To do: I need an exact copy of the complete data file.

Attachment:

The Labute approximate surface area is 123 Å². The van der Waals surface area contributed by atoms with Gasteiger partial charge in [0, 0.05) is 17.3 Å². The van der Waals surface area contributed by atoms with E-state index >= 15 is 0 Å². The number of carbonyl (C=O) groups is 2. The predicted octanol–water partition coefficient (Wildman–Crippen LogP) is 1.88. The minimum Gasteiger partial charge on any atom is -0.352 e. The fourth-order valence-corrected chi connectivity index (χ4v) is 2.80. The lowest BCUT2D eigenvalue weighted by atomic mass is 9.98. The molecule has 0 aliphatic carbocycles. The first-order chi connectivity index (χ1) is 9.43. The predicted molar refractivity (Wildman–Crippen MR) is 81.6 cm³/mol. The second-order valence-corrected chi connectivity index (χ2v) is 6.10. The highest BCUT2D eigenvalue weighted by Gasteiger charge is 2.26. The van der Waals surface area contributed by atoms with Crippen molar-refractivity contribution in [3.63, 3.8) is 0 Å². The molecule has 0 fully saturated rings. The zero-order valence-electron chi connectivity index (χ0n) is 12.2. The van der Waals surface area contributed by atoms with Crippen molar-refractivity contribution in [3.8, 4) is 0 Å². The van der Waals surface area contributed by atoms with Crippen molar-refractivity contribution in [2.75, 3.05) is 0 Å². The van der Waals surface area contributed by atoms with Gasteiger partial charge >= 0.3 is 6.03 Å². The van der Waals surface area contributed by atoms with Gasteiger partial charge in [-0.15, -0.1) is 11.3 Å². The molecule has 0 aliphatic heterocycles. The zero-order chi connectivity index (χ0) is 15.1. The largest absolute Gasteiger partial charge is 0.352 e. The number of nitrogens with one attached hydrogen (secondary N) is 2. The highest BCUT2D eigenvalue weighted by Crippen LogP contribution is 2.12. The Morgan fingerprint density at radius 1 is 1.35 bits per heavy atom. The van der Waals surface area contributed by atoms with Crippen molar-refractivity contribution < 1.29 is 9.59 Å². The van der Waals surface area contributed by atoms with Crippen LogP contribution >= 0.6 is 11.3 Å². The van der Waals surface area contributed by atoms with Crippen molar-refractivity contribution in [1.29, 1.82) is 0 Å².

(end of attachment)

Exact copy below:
The Labute approximate surface area is 123 Å². The van der Waals surface area contributed by atoms with Gasteiger partial charge in [0, 0.05) is 17.3 Å². The van der Waals surface area contributed by atoms with E-state index >= 15 is 0 Å². The number of carbonyl (C=O) groups is 2. The predicted octanol–water partition coefficient (Wildman–Crippen LogP) is 1.88. The minimum Gasteiger partial charge on any atom is -0.352 e. The fourth-order valence-corrected chi connectivity index (χ4v) is 2.80. The lowest BCUT2D eigenvalue weighted by atomic mass is 9.98. The molecule has 0 aliphatic carbocycles. The first-order chi connectivity index (χ1) is 9.43. The predicted molar refractivity (Wildman–Crippen MR) is 81.6 cm³/mol. The second-order valence-corrected chi connectivity index (χ2v) is 6.10. The highest BCUT2D eigenvalue weighted by Gasteiger charge is 2.26. The van der Waals surface area contributed by atoms with Crippen molar-refractivity contribution in [3.63, 3.8) is 0 Å². The molecule has 0 fully saturated rings. The zero-order valence-electron chi connectivity index (χ0n) is 12.2. The van der Waals surface area contributed by atoms with Crippen molar-refractivity contribution in [3.8, 4) is 0 Å². The van der Waals surface area contributed by atoms with Crippen molar-refractivity contribution in [2.75, 3.05) is 0 Å². The van der Waals surface area contributed by atoms with Gasteiger partial charge >= 0.3 is 6.03 Å². The van der Waals surface area contributed by atoms with Gasteiger partial charge in [-0.15, -0.1) is 11.3 Å². The molecule has 0 aliphatic heterocycles. The zero-order chi connectivity index (χ0) is 15.1. The largest absolute Gasteiger partial charge is 0.352 e. The number of nitrogens with one attached hydrogen (secondary N) is 2. The highest BCUT2D eigenvalue weighted by Crippen LogP contribution is 2.12. The Morgan fingerprint density at radius 1 is 1.35 bits per heavy atom. The van der Waals surface area contributed by atoms with Crippen molar-refractivity contribution < 1.29 is 9.59 Å². The van der Waals surface area contributed by atoms with Crippen LogP contribution >= 0.6 is 11.3 Å². The van der Waals surface area contributed by atoms with Crippen molar-refractivity contribution in [1.29, 1.82) is 0 Å².